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    A cylindrical conductor of length, l diameter D and resistivity p has resistance R.
    What is the resistance of another cylindrical conductor of length l, diameter D/2 and resistivity p.

    Can anyone explain the calculations?


    I know that the resistance would be 4R but can't figure out the workings.
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    (Original post by Paypurr)
    A cylindrical conductor of length, l diameter D and resistivity p has resistance R.
    What is the resistance of another cylindrical conductor of length l, diameter D/2 and resistivity p.

    Can anyone explain the calculations?


    I know that the resistance would be 4R but can't figure out the workings.
    The formula book gives you...
    ρ=RA/L

    ρ is resistivity (it's a greek letter rho fwiw)
    R is Resistance
    A is cross sectional area
    L is length

    this can be rearranged to make R the subject

    R=ρL/A

    the relationship between area of a cylinder (circular cross sectional area) and the diameter is that area is proportional to the square of the diameter... so if you half the diameter, the area is reduced to (1/2)2 i.e. 1/4

    since A is on the bottom of the fraction in R=ρL/A that has the effect of multiplying the resistance by 4
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    Thank you so much, I understand now
    (Original post by Joinedup)
    The formula book gives you...
    ρ=RA/L

    ρ is resistivity (it's a greek letter rho fwiw)
    R is Resistance
    A is cross sectional area
    L is length

    this can be rearranged to make R the subject

    R=ρL/A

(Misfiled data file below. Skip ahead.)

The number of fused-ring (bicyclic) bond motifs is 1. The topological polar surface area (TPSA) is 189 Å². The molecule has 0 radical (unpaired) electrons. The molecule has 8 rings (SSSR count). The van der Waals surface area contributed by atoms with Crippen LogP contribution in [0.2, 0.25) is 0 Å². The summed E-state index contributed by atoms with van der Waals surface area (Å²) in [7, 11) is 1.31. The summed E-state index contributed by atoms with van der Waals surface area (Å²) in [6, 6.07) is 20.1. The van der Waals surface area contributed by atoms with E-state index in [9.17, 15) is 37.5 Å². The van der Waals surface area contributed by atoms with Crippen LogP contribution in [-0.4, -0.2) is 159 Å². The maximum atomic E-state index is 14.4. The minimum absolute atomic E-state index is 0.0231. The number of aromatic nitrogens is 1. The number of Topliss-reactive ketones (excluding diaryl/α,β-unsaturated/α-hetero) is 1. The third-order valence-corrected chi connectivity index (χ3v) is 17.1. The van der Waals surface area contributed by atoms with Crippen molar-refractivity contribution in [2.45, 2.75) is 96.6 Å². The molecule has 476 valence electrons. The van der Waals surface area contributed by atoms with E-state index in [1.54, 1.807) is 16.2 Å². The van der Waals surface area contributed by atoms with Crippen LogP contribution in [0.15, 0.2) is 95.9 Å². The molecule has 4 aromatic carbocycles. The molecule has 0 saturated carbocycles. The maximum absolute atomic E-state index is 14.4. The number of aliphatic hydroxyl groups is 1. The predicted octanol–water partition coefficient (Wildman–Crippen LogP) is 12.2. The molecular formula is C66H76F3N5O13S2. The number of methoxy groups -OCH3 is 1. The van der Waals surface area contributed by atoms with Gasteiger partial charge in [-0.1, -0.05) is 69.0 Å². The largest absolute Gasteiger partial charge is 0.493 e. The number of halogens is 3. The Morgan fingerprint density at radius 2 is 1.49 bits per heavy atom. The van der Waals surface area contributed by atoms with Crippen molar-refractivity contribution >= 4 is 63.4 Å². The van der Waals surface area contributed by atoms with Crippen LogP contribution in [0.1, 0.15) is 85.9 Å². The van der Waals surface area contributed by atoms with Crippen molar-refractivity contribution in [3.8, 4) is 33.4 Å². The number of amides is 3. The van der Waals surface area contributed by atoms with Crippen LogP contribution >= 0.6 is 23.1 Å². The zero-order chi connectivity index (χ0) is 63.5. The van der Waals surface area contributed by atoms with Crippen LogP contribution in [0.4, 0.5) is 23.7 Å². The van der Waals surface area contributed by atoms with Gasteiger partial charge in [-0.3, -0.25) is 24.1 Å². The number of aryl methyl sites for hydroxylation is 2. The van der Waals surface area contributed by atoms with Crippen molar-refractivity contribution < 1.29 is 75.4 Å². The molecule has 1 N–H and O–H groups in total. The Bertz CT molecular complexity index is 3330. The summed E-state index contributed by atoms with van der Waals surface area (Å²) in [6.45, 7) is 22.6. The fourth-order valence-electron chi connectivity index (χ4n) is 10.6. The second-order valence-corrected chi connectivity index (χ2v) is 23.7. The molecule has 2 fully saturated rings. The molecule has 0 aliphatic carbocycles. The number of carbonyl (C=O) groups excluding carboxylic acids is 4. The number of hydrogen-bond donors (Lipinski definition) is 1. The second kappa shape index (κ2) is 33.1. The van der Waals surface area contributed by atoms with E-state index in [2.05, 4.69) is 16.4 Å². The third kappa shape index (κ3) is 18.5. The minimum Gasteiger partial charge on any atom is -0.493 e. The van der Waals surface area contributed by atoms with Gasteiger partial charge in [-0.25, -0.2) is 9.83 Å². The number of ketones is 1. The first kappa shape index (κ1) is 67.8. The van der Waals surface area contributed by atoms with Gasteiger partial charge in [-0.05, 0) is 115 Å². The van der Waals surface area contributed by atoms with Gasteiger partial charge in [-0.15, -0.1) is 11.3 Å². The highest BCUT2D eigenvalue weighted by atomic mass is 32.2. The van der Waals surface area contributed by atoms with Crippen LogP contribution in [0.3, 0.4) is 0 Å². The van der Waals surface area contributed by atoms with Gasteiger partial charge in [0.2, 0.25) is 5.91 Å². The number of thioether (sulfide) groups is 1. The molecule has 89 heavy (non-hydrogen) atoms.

the relationship between area of a cylinder (circular cross sectional area) and the diameter is that area is proportional to the square of the diameter... so if you half the diameter, the area is reduced to (1/2)2 i.e. 1/4

    since A is on the bottom of the fraction in R=ρL/A that has the effect of multiplying the resistance by 4
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    (Original post by Paypurr)
    A cylindrical conductor of length, l diameter D and resistivity p has resistance R.
    What is the resistance of another cylindrical conductor of length l, diameter D/2 and resistivity p.

    Can anyone explain the calculations?


    I know that the resistance would be 4R but can't figure out the workings.
    Proof:

    Do this as a ratio: \frac{R_{D}}{R_{\frac{D}{2}}}

    As Joinedup said \rho = \frac{RA}{L}

    rearranging for R

    R = \frac{\rho L}{A}

    then substitute for the two surface areas :

    Be careful here,

    A_{D} = \pi r^{2} = \pi (\frac{D}{2})^{2} = \pi(\frac{D^{2}}{4}) and

    A_{\frac{D}{2}} = \pi r^{2} = \pi (\frac{\frac{D}{2}}{2})^{2} = \pi(\frac{D}{4})^{2} = \pi(\frac{D^{2}}{16})

    substituting the respective areas:

    \frac{R_{D}}{R_{\frac{D}{2}}} = \frac{\left{[}\frac{\rho L}{\pi(\frac{D^{2}}{4})}\right{]}}{\left{[}\frac{\rho L}{\pi(\frac{D^{2}}{16})}\right{]}}

    Cancelling out terms appearing in both the numerator and denominator on the RHS leaves:

    \frac{R_{D}}{R_{\frac{D}{2}}} = \frac{4}{16} = \frac{1}{4}

    and finally

    4R_{D} = R_{\frac{D}{2}}
 
 
 
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